The state’s first charter school won’t see the light of day. At least, not yet.
In special meetings earlier this week, both the Monongalia and Preston county boards of education refused to approve the creation of the West Virginia Academy charter school.
But it might not end there, based on comments made by Academy President John Treu. Treu’s comments include references to “default approval” despite the school boards’ rulings, as well as a “deeply flawed process” in which the application never really stood a chance. He has previously suggested that the Academy would consider filing a lawsuit. You can read Treu’s comments in full here.
Mon County Schools’ unanimous vote to deny the charter followed the recommendation from the office of Superintendent Eddie Campbell, which identified what it called “deficiencies” in seven of 10 benchmarks. Campbell’s recommendation for rejection was expected, Treu said in a blog post published on the Academy’s website the day before the meeting, remarking that Campbell has a conflict of interest in the process since any charter school approved will operate outside the purview of his office, reporting instead directly to the county school board.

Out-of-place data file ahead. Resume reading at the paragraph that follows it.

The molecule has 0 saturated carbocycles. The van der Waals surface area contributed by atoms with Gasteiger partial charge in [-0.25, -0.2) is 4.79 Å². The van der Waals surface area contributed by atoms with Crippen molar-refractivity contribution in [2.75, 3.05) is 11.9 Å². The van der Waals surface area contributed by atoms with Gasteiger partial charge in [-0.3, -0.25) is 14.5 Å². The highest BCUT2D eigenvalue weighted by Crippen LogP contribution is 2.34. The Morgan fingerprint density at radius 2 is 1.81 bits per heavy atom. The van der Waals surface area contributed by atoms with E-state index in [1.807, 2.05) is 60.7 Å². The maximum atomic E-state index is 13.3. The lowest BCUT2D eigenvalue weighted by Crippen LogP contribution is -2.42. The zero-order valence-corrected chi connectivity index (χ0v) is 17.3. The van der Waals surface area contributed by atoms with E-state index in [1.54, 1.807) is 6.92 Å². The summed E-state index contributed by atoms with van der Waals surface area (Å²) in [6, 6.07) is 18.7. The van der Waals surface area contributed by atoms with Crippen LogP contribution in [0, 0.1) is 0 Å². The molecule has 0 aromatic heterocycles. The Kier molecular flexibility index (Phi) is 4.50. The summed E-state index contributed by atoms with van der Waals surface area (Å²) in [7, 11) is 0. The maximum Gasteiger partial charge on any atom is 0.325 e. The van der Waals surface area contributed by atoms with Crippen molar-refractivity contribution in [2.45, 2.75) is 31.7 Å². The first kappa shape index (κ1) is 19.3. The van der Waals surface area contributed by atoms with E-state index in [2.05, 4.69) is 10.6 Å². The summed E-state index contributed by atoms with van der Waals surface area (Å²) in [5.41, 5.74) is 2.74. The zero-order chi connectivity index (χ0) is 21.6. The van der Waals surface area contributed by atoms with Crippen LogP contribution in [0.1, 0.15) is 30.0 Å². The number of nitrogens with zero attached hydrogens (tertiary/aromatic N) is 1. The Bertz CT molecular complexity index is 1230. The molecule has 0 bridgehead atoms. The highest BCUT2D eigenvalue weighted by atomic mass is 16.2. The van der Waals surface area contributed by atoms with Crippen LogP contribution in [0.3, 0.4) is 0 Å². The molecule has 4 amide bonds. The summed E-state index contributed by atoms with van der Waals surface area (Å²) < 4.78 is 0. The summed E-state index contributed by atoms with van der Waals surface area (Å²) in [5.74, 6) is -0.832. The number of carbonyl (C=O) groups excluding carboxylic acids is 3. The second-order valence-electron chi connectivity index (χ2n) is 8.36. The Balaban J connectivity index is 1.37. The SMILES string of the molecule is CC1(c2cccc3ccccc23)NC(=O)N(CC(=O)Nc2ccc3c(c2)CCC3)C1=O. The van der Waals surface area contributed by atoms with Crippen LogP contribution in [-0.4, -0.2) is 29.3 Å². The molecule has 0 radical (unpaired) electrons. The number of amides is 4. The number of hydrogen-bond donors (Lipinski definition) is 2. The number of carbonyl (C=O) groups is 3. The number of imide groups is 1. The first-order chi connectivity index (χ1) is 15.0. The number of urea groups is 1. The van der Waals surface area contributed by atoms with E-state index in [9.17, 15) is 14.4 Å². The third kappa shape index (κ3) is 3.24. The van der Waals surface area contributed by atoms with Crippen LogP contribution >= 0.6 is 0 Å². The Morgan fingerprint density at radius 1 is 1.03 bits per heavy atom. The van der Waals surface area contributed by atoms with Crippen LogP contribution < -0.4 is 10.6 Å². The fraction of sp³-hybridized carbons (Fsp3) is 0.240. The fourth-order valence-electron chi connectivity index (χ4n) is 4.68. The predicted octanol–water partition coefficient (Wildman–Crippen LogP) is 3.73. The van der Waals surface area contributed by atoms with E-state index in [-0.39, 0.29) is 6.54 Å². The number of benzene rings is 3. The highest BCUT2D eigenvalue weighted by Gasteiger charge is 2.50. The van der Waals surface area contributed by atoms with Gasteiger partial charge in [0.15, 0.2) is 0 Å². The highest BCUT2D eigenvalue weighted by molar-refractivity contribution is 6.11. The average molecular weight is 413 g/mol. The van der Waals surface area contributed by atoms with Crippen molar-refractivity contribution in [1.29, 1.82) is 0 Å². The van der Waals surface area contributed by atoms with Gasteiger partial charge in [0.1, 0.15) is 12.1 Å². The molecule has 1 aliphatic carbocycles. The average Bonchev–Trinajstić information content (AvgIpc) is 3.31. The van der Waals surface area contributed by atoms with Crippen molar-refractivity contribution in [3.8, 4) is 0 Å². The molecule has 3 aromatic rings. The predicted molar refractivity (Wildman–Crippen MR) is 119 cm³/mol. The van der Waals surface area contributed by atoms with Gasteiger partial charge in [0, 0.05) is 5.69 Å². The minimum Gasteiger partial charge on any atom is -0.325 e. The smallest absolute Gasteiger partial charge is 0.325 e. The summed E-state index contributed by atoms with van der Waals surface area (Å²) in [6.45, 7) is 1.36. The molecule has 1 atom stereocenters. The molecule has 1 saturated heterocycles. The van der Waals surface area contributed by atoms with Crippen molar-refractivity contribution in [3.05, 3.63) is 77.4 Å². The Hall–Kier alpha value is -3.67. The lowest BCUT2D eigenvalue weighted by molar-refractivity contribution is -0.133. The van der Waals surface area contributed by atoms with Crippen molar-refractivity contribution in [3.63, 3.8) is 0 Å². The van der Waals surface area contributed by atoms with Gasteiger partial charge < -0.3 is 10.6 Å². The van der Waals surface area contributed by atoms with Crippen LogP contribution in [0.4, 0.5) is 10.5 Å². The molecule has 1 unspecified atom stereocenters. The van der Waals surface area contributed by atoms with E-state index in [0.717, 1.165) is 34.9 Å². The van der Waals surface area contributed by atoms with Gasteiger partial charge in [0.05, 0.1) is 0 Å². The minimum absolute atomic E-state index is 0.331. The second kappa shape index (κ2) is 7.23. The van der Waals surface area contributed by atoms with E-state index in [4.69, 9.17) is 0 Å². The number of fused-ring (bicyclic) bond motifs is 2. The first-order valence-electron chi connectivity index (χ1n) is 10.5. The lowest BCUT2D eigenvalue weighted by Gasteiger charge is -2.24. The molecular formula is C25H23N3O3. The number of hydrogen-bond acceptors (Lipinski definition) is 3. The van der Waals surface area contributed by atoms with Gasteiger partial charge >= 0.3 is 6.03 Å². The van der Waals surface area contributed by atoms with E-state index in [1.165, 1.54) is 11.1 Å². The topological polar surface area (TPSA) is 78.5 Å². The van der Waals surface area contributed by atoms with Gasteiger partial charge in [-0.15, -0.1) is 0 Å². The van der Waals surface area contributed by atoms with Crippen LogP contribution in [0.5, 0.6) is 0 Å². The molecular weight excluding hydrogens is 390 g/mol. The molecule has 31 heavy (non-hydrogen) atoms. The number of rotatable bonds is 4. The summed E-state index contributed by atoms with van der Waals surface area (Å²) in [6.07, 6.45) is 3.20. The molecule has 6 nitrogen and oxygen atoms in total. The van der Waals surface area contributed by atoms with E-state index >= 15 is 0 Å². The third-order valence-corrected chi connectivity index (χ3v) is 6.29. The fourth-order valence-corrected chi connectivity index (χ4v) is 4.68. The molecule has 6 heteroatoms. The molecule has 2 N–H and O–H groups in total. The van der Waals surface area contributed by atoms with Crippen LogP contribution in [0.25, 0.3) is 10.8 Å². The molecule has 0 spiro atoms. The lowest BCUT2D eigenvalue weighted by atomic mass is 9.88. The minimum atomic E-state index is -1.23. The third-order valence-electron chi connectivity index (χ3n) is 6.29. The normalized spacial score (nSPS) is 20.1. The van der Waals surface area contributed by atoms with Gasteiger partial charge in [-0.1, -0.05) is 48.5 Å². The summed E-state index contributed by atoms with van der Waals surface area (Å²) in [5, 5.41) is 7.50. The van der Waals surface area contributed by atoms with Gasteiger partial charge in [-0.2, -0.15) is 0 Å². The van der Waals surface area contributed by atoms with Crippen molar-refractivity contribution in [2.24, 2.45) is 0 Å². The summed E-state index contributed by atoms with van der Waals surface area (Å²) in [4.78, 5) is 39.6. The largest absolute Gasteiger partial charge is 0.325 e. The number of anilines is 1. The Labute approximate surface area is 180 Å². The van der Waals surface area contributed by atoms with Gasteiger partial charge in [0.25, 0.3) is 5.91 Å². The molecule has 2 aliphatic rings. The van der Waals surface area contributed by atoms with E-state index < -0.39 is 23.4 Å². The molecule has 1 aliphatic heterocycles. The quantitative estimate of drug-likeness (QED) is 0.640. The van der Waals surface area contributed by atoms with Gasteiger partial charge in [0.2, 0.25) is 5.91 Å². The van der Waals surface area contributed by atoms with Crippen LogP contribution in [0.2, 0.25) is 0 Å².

Each school board member had a chance during the special meeting to make public comments about the charter school application. Almost all five members cited their belief that the charter school as presented offered nothing that Mon County Schools doesn’t already offer students.
Parents should be the ones to make the ultimate choice about the future of the Academy, Treu says. He pledges to address each of the seven deficiencies in the coming days on the Academy’s website so that parents can have “valid information and decide for themselves.”
This week’s developments also caught the attention of GOP Senate Education Committee Chairwoman Patricia Rucker, who plans to address the statute in the upcoming legislative session. Rucker believes the authorizing authority on charter schools should not rest with local school boards.